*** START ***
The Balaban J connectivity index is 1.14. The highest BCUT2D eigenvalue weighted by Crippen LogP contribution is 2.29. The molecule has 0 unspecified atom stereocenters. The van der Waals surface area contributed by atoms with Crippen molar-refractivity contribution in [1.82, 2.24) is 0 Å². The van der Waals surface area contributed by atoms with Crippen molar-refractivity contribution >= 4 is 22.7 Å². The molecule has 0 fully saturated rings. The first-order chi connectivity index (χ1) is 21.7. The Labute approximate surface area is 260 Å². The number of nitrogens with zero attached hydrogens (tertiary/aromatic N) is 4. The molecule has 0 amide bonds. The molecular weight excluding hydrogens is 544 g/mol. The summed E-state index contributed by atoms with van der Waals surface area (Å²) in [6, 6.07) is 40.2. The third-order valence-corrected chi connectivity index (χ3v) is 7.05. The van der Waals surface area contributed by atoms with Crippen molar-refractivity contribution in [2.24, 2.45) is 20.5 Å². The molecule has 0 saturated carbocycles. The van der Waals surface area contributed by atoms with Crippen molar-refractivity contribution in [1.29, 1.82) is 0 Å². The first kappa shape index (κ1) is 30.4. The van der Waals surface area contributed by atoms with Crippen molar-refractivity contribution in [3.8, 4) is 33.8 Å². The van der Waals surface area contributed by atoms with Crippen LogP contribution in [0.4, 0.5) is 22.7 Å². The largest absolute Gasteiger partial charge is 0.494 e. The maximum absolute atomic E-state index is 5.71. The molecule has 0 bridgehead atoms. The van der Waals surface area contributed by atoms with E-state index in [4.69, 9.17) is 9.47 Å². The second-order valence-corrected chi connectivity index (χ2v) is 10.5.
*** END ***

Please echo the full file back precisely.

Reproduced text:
The Balaban J connectivity index is 1.14. The highest BCUT2D eigenvalue weighted by Crippen LogP contribution is 2.29. The molecule has 0 unspecified atom stereocenters. The van der Waals surface area contributed by atoms with Crippen molar-refractivity contribution in [1.82, 2.24) is 0 Å². The van der Waals surface area contributed by atoms with Crippen molar-refractivity contribution >= 4 is 22.7 Å². The molecule has 0 fully saturated rings. The first-order chi connectivity index (χ1) is 21.7. The Labute approximate surface area is 260 Å². The number of nitrogens with zero attached hydrogens (tertiary/aromatic N) is 4. The molecule has 0 amide bonds. The molecular weight excluding hydrogens is 544 g/mol. The summed E-state index contributed by atoms with van der Waals surface area (Å²) in [6, 6.07) is 40.2. The third-order valence-corrected chi connectivity index (χ3v) is 7.05. The van der Waals surface area contributed by atoms with Crippen molar-refractivity contribution in [2.24, 2.45) is 20.5 Å². The molecule has 0 saturated carbocycles. The van der Waals surface area contributed by atoms with Crippen molar-refractivity contribution in [1.29, 1.82) is 0 Å². The first kappa shape index (κ1) is 30.4. The van der Waals surface area contributed by atoms with Crippen molar-refractivity contribution in [3.8, 4) is 33.8 Å². The van der Waals surface area contributed by atoms with Crippen LogP contribution in [0.4, 0.5) is 22.7 Å². The largest absolute Gasteiger partial charge is 0.494 e. The maximum absolute atomic E-state index is 5.71. The molecule has 0 bridgehead atoms. The van der Waals surface area contributed by atoms with E-state index in [4.69, 9.17) is 9.47 Å². The second-order valence-corrected chi connectivity index (χ2v) is 10.5.